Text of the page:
There’s the famous story about the frog and hot water. If you throw a frog into a pot of boiling water, he will quickly jump out. But if you put the frog in a pot of cold water and then slowly heat it, the frog will sit there until he’s cooked, literally.
North Carolinians may think they have avoided hot water after last year’s budget cuts. Schools opened on time. Teachers showed up and taught. The crime rate continued to decline. The mental hospitals are still open. There are no zombies in the streets.
Don’t be fooled. Government payrolls were cut, and most observers find that the cutbacks raised the state’s unemployment rate by about a percentage point. The verdict is still out on a realistic number of government jobs lost and workers tossed into unemployment lines.
But hey, it’s a recession and the Republicans promised to cut the budget and they did. Promise kept.
The water may not be boiling, but there is reason to check the temperature, especially on public schools.
Republican leaders have not shown the interest in public schools as in the past. They talk more about expanding the number of charter schools and offering tax credits to help families who send their children to private schools.
The legislature actually reduced early education funds and made it more difficult for poor children to enroll in programs like the defunct More at Four.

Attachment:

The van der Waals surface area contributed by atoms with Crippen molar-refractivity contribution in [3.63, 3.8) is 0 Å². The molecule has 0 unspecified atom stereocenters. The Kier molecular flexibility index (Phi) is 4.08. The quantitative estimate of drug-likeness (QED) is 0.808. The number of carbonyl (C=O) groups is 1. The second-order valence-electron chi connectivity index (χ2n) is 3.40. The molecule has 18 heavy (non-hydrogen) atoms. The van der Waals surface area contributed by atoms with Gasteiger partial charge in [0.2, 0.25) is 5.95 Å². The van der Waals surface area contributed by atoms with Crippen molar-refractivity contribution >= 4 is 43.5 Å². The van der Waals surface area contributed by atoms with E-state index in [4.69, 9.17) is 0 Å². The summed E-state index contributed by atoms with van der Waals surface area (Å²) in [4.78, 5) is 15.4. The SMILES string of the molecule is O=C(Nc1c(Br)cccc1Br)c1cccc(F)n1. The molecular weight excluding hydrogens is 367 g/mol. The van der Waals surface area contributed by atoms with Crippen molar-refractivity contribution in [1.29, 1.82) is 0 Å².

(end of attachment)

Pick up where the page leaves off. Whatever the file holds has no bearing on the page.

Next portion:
In 1978, California adopted a drastic property tax cut called Proposition 13. It reduced local revenues to public schools, and an accompanying constitutional amendment required a super majority vote on any state tax increase.
School monies dropped and California has been struggling since to make up revenues, mostly with state appropriations. Spending per pupil has gone from 7th to 44th in the country. School spending overall is near a 40-year low. The reputation of the state’s public schools has slunk from among the fines to mediocre.
California’s school decline did not happen over night, and neither will North Carolina’s. Even though revenues are slightly up as the legislature approaches the May short session, Republicans continue to look for spending cuts. A recent legislative study committee proposed closing state parks for the winter and turning over the state zoo to private operators.
(Those last two probably were teasers, just to scare the nervous Nellies and make the Republican legislators appear generous when the proposals are rejected.)
But the pot is getting hotter, and Republican legislative leaders are not talking about turning down the temperature. Friends of public schools need to watch that pot.